A new partnership has been signed between The University of Manchester and the UK Atomic Energy Authority (UKAEA) to help accelerate the UK’s progress toward net zero through the development of fusion energy.
The new agreement between the parties will see a significant addition to the University’s Dalton Nuclear Institute’s research activity. Two new research groups will be established, with six new academic appointments, focused on researching sustainable energy produced by fusion.
Martin O’Brien, head of University Liaison at the UK Atomic Energy Authority, said: “Many universities already work with us on a wide range of research topics. We are excited that The University of Manchester will now expand greatly its work with us in two key areas where progress is needed to deliver a fusion power station.”
These two key areas of research are tritium and digital engineering. Tritium – one of the two fuels commercial fusion devices will use – is a growing area of study, boosted by UKAEA’s new H3AT tritium research facility at Culham. Digital engineering is a highly promising computer-based approach that allows engineers to arrive at final versions of systems quicker and cheaper than traditional methods
Professor Francis Livens, director of the Dalton Nuclear Institute at The University of Manchester, said: “This new collaboration in fusion complements and builds on our long term strength in nuclear research, will allow us to build important new research and training activities in Tritium Science & Technology and Digitalisation, and extend our exciting collaboration with UKAEA”.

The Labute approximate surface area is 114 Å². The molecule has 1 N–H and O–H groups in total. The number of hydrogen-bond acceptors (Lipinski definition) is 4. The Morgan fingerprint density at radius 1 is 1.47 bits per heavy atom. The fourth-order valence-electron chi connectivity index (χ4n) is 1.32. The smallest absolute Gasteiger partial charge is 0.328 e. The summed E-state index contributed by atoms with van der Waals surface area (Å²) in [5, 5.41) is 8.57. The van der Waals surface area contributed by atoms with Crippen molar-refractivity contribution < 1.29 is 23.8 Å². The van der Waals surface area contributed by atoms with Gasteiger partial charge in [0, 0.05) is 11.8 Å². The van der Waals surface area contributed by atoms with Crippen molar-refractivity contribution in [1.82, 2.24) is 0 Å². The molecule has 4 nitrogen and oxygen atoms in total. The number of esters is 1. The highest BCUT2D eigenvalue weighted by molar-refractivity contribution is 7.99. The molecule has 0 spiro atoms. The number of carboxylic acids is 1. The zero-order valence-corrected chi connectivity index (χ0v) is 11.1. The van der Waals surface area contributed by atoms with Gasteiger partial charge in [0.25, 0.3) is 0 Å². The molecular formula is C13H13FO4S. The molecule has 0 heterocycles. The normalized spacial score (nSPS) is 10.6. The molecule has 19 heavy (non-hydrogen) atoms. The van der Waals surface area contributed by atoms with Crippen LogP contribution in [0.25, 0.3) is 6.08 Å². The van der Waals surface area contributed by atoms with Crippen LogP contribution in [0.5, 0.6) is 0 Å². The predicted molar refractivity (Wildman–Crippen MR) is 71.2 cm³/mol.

Fusion is an attractive alternative energy source that, when commercialised, will generate electricity without greenhouse gases. Fusion has now reached the point where significant investment is being made internationally to develop a commercially viable solution. Work so far has been closely integrated with the European Fusion programme and in the development of ITER (International Thermonuclear Experimental Reactor) in France.
Through UKAEA, the UK Government has already committed £220 million ($304 million) over four years to develop the STEP (Spherical Tokamak for Energy Production) concept with the aim of building a power station based on the STEP design by 2040. This is an area where new research is required to address some of the significant challenges in realising STEP and will continue to be a focus of external investment.
Fusion energy is an area of national and international priority and has been explicitly identified in the UK’s Government’s Ten Point Plan for a Green Industrial Revolution, and in the December 2020 Energy White Paper.
The UK Atomic Energy Authority (UKAEA) carries out fusion energy research on behalf of the UK Government at Culham Science Centre near Oxford. UKAEA oversees the UK’s fusion programme, headed by the MAST Upgrade (Mega Amp Spherical Tokamak) experiment. It also hosts the world’s largest fusion research facility, JET (Joint European Torus), which it operates for European scientists under a contract with the European Commission.